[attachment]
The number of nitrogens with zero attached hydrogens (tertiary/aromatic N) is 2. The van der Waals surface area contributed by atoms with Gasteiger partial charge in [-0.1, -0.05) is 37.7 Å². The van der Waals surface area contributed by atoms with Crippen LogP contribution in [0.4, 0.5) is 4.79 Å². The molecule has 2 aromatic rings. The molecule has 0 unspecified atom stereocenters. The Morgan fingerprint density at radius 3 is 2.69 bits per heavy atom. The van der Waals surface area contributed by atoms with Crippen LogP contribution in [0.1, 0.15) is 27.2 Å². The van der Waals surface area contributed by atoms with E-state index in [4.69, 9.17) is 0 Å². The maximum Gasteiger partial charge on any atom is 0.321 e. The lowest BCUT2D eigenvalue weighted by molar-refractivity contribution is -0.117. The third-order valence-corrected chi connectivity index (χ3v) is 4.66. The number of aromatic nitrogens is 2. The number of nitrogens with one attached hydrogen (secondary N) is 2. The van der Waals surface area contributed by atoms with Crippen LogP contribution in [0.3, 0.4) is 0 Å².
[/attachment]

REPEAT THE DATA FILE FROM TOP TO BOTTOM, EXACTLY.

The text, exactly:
The number of nitrogens with zero attached hydrogens (tertiary/aromatic N) is 2. The van der Waals surface area contributed by atoms with Gasteiger partial charge in [-0.1, -0.05) is 37.7 Å². The van der Waals surface area contributed by atoms with Crippen LogP contribution in [0.4, 0.5) is 4.79 Å². The molecule has 2 aromatic rings. The molecule has 0 unspecified atom stereocenters. The Morgan fingerprint density at radius 3 is 2.69 bits per heavy atom. The van der Waals surface area contributed by atoms with Crippen LogP contribution in [0.1, 0.15) is 27.2 Å². The van der Waals surface area contributed by atoms with E-state index in [4.69, 9.17) is 0 Å². The maximum Gasteiger partial charge on any atom is 0.321 e. The lowest BCUT2D eigenvalue weighted by molar-refractivity contribution is -0.117. The third-order valence-corrected chi connectivity index (χ3v) is 4.66. The number of aromatic nitrogens is 2. The number of nitrogens with one attached hydrogen (secondary N) is 2. The van der Waals surface area contributed by atoms with Crippen LogP contribution in [0.3, 0.4) is 0 Å².